Ok, so now that we have a laser system on Mars and a laster system on Earth, how much acceleration would we need to get to Mars in 3 days?  Well, we would accelerate for half the distance and then decelerate for the other half of the distance.  If we make a very simple approximation that the acceleration is constant, the problem is easy to solve.  Let’s assume that Mars and Earth are the closest they can be together, which is 0.3 AU, or about 45 million kilometers. We need to accelerate through about half that distance in about 1.5 days. Do a little math and we get that the acceleration needs to be a constant 5.3 m/s², which is about half of the acceleration of Earth on the surface.  This is extremely reasonable!

The problem with this is that the power from the laser falls off as the distance squared. This means that the acceleration that the laser system could supply would have to start off extremely large, then would fall to almost nothing, or that the power that is consumed by the laser would have to start off relatively small, and would have to increase dramatically.

Let’s think about how high-powered of a laser you would have to have in either case. I am going to simplify the problem significantly, since I am a relatively simple person. The sun, for reference, exerts about 4.5667e-6 Newtons of force per meter squared of area. This is an incredibly small force! Like, really, really, really small.  In order to exert that much force, the energy in that light is about 1350 Watts, which is a LOT of energy.  So, this idea is not very efficient at all!

Let’s say that we want to send something to Mars that is a 100 kg, or about 220 lbs. This is an extremely small satellite. If we want to accelerate it at a rate of 5.3 m/s², like the example above, we would have to use 530 Newtons. If we had a sail hooked up to this object that was, say, 100m by 100m (about the size of a football field), how much force would the sun exert on it?  About 0.0457 Newtons.  That is not much! And that is taking about 1350 W, as described above.  So, we would need a laser that is about 11,600 times more powerful than the sun to give us our 530N of force.  That would require a 15.7 Mega-Watt laser.  And this would only accelerate it at the 5.3 m/s² for a little while, since the distance between the laser and the satellite would increase and the received power from the laser would decrease.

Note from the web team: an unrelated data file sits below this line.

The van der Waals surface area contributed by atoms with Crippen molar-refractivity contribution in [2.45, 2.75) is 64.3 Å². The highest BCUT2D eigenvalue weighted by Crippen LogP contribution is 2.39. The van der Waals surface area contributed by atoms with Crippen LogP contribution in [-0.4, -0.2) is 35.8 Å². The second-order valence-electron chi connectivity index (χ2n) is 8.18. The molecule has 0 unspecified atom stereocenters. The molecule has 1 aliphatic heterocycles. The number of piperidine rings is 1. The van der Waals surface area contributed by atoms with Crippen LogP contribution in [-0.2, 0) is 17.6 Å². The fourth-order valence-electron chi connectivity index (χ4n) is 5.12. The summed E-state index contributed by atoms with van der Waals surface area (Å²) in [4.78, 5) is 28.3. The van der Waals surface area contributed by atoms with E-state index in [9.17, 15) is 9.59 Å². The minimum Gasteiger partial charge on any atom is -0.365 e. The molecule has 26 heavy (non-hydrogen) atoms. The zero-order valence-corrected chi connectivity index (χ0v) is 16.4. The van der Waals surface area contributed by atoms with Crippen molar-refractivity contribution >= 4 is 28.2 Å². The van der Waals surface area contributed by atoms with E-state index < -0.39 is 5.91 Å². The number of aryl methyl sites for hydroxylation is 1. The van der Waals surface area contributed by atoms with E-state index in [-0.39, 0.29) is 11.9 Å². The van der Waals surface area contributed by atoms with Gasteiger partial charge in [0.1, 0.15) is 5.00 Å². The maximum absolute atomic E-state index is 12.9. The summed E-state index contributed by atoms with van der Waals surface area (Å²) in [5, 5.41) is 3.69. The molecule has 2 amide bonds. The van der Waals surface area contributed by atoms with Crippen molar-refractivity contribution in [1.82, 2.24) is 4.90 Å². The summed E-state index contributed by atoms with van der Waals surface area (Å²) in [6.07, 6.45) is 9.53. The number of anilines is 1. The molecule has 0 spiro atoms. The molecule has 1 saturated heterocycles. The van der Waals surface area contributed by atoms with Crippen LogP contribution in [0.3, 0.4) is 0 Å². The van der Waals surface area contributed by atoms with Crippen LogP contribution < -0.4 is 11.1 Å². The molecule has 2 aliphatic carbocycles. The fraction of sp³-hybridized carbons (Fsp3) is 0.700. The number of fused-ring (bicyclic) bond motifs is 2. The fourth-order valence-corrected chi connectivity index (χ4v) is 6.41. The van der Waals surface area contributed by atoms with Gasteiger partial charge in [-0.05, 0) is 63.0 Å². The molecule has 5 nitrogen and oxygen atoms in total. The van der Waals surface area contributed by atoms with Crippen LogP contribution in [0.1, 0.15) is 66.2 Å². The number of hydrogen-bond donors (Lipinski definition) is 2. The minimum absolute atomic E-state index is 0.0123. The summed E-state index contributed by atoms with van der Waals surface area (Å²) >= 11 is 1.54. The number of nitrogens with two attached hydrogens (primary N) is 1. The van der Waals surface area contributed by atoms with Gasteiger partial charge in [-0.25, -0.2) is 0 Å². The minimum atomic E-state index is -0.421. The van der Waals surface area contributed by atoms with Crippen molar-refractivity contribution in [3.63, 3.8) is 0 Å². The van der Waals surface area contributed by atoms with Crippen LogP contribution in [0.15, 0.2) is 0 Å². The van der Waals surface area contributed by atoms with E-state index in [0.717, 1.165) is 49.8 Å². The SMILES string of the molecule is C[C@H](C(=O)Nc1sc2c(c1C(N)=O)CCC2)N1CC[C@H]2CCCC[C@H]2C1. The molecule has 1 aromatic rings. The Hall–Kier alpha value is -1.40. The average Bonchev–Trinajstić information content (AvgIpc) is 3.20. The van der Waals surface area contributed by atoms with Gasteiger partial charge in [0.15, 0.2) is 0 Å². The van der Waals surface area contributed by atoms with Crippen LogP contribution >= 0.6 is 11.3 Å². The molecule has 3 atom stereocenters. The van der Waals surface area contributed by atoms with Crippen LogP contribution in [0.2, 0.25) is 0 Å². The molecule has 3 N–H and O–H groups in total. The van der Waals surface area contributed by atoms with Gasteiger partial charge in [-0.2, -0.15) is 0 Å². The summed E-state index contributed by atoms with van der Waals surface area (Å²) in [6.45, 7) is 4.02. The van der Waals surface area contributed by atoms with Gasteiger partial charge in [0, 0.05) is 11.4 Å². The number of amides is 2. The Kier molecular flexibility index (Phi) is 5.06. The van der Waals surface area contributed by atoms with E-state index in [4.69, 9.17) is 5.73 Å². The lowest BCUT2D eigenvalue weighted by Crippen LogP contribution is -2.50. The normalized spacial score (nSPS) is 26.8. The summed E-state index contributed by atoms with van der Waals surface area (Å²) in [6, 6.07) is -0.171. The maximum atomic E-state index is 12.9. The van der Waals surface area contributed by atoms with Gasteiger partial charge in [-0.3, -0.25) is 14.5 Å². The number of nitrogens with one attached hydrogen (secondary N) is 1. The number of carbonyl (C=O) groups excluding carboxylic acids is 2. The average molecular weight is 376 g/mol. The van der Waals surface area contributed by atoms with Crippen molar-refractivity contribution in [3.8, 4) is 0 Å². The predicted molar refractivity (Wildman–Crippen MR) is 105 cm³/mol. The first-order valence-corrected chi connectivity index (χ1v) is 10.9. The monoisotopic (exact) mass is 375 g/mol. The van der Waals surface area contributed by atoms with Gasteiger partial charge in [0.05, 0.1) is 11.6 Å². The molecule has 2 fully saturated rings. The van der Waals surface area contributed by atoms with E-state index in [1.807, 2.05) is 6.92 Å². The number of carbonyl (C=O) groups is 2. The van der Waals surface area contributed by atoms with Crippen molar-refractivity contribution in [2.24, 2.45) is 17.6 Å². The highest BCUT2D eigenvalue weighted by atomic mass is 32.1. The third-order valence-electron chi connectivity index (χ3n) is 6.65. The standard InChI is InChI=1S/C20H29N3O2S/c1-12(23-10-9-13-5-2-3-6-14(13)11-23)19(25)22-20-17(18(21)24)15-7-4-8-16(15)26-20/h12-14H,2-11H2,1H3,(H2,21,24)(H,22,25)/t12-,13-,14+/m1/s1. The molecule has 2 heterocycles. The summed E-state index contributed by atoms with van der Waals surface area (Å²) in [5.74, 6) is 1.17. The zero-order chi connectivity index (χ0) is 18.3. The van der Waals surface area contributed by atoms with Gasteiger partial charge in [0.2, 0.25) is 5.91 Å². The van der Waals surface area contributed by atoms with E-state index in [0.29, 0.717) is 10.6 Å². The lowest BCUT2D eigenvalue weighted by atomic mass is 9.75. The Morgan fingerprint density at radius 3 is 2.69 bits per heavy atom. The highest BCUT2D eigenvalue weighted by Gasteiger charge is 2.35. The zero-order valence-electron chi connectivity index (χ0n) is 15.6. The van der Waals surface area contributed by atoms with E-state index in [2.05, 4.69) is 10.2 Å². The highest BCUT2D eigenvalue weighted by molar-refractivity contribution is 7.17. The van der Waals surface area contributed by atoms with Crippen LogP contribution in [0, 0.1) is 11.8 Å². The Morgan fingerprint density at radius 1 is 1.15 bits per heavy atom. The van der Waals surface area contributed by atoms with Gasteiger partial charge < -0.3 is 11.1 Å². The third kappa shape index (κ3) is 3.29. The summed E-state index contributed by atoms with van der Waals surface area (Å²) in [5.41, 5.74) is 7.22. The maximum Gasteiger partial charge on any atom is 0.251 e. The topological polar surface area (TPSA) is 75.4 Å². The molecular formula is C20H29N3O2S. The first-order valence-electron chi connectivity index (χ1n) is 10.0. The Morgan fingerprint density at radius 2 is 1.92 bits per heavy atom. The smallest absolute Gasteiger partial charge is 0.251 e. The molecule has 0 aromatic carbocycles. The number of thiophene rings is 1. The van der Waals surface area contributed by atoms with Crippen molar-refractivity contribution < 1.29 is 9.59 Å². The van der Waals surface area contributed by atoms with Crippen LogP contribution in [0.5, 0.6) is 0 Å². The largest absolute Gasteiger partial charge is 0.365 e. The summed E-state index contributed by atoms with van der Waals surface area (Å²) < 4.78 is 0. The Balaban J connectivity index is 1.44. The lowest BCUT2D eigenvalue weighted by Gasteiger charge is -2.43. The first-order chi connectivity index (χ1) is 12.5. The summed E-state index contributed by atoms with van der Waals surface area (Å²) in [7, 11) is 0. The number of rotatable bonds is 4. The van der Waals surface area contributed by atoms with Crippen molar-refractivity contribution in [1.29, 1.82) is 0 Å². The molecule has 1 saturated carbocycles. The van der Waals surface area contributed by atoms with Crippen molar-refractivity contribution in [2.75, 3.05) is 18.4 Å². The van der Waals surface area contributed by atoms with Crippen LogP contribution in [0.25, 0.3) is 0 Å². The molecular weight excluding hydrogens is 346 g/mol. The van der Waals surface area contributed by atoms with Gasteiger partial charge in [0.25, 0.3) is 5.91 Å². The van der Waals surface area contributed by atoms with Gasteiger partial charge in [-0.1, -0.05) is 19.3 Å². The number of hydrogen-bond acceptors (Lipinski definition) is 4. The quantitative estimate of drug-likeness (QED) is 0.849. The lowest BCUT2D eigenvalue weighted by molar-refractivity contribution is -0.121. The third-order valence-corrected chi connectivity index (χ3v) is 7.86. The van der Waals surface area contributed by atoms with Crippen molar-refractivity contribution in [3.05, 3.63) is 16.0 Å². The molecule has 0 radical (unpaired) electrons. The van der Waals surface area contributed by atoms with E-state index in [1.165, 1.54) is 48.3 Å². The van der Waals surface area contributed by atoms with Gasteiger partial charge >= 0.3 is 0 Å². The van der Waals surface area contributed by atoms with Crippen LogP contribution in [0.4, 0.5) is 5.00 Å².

Let’s say that the laser delivered the 15.7MW (or 530N of force) at a distance of about 10 Earth radii away from the surface of the Earth (I had to choose a distance, and this was quite arbitrary, but whatever). If you wanted to continue to accelerate the satellite at 5.3 m/s² all the way to the halfway point between Earth and Mars, the power of the laser would have to increase by a factor of about 500,000 times while it was shining on the craft. This means that in order to accelerate it all the way to the halfway point, the laser would have to be a 7,800,000 MW (7.8 Tera-Watt) laser, and would have to fire (ramping up in intensity) for about 36 hours.

Practical?  I don’t know.  This website talks about a 2,000 TW laser that was fired for 1 pico-second (not very close to 36 hours). Another website talks about getting a 10 TW laser that fires for about a femtosecond (that is also pretty short), but fits on a desk.

Where could we get the power? Well, if the sun delivers 1,350W of power per 1m x 1m area, then we would need about 5,800 km² of solar panel area to get that much energy.  Oops, solar cells are not perfectly efficient (more like 25% efficient), so we would need about 23,000 km² of area, which is about 150 km by 150 km of solar cells. This is about the size of New Jersey.

Anyways, the idea is that power on Earth is very cheap, while getting that power into space is really painful.  So, it is ok to take a HUGE hit on efficiency to accelerate something up to enormous speeds in space using Earth-based systems, instead of trying to haul some sort of chemical rocket engine up to space. In fact, chemical rockets will never get us to another star, so it is a non-starter. But, that is a conversation for next week (I promise!)